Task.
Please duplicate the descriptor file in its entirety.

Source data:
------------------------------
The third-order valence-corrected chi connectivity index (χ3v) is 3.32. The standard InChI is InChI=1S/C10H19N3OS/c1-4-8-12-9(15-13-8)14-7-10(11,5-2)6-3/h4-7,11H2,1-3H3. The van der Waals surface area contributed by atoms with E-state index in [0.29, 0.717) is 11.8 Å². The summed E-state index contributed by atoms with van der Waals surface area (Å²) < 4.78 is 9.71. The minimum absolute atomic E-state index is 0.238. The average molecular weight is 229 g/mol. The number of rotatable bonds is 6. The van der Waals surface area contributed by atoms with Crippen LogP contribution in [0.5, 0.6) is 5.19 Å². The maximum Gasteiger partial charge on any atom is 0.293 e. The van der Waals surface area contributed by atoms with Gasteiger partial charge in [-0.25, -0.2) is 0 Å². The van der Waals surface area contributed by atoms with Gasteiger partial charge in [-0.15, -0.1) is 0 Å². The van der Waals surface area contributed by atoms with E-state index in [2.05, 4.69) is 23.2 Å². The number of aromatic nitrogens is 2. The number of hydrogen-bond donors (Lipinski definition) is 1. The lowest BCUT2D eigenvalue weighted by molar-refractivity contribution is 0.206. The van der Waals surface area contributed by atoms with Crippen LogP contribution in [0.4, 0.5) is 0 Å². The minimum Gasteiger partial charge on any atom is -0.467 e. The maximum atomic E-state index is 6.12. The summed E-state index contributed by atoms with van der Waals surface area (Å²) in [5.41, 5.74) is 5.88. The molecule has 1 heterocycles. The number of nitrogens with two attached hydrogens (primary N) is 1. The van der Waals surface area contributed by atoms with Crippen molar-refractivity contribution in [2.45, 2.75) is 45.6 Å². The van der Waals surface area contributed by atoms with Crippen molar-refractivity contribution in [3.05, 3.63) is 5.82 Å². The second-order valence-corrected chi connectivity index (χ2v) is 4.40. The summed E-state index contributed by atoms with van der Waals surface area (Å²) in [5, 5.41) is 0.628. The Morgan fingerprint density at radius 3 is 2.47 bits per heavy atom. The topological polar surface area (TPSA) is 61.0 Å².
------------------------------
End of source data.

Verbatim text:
The third-order valence-corrected chi connectivity index (χ3v) is 3.32. The standard InChI is InChI=1S/C10H19N3OS/c1-4-8-12-9(15-13-8)14-7-10(11,5-2)6-3/h4-7,11H2,1-3H3. The van der Waals surface area contributed by atoms with E-state index in [0.29, 0.717) is 11.8 Å². The summed E-state index contributed by atoms with van der Waals surface area (Å²) < 4.78 is 9.71. The minimum absolute atomic E-state index is 0.238. The average molecular weight is 229 g/mol. The number of rotatable bonds is 6. The van der Waals surface area contributed by atoms with Crippen LogP contribution in [0.5, 0.6) is 5.19 Å². The maximum Gasteiger partial charge on any atom is 0.293 e. The van der Waals surface area contributed by atoms with Gasteiger partial charge in [-0.25, -0.2) is 0 Å². The van der Waals surface area contributed by atoms with Gasteiger partial charge in [-0.15, -0.1) is 0 Å². The van der Waals surface area contributed by atoms with E-state index in [2.05, 4.69) is 23.2 Å². The number of aromatic nitrogens is 2. The number of hydrogen-bond donors (Lipinski definition) is 1. The lowest BCUT2D eigenvalue weighted by molar-refractivity contribution is 0.206. The van der Waals surface area contributed by atoms with Crippen LogP contribution in [0.4, 0.5) is 0 Å². The minimum Gasteiger partial charge on any atom is -0.467 e. The maximum atomic E-state index is 6.12. The summed E-state index contributed by atoms with van der Waals surface area (Å²) in [5.41, 5.74) is 5.88. The molecule has 1 heterocycles. The number of nitrogens with two attached hydrogens (primary N) is 1. The van der Waals surface area contributed by atoms with Crippen molar-refractivity contribution in [2.45, 2.75) is 45.6 Å². The van der Waals surface area contributed by atoms with Crippen molar-refractivity contribution in [3.05, 3.63) is 5.82 Å². The second-order valence-corrected chi connectivity index (χ2v) is 4.40. The summed E-state index contributed by atoms with van der Waals surface area (Å²) in [5, 5.41) is 0.628. The Morgan fingerprint density at radius 3 is 2.47 bits per heavy atom. The topological polar surface area (TPSA) is 61.0 Å².